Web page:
Very Severe Hurricane Seasons Ahead, Say U.S. Top Scientists

We sure hope this isn’t true.

The National Oceanic and Atmospheric Administration (NOAA) has issued it’s 2010 hurricane season forecast, and the agency is predicting a doozy.

Hurricane season for the western Atlantic and the Gulf of Mexico begins June 1 and lasts through Nov. 30. That’s when about 90 percent of the storms make themselves present, and the predictions for this season are grim — which could wreak further havoc on the Gulf coast.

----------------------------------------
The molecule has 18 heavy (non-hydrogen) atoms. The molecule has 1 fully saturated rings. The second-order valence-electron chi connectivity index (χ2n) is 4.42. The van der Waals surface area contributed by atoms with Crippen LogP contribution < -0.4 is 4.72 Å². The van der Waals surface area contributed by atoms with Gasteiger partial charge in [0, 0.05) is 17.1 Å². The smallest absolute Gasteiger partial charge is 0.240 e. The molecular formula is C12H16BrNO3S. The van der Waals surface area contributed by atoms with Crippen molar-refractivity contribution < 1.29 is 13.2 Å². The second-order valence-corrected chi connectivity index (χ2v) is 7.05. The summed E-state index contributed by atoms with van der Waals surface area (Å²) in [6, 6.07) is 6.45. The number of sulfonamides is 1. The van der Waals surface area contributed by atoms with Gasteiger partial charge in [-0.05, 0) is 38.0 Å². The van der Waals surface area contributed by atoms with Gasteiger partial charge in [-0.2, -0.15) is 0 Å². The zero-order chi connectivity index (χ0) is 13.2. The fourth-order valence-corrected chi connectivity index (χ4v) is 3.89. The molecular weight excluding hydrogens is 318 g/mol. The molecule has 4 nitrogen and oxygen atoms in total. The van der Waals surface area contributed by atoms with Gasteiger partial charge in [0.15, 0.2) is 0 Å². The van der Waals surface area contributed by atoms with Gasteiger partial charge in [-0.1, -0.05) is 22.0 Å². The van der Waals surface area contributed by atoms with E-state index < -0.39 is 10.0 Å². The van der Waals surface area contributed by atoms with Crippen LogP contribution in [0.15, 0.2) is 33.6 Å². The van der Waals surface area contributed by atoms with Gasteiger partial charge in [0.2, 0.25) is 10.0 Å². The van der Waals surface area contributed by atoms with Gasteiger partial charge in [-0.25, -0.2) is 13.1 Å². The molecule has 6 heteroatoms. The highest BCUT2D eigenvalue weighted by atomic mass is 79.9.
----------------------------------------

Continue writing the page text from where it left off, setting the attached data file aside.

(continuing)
NOAA’s forecast predicts as many as 23 named storms during the Atlantic hurricane season, with 3 to 7 becoming serious enough to merit names. This jibes with earlier predictions of a severe hurricane season from Accuweather and scientists at Colorado State.

“It’s going to be a bigger than average hurricane season and it’s going to start sooner,” Accuweather’s Joe Bastardi told in early May. And Colorado State University meteorologists Philip Klotzbach and William Gray also predict rough weather in their extended-range hurricane forecast.

NOAA reports that this could be “one of the more active seasons on record.”

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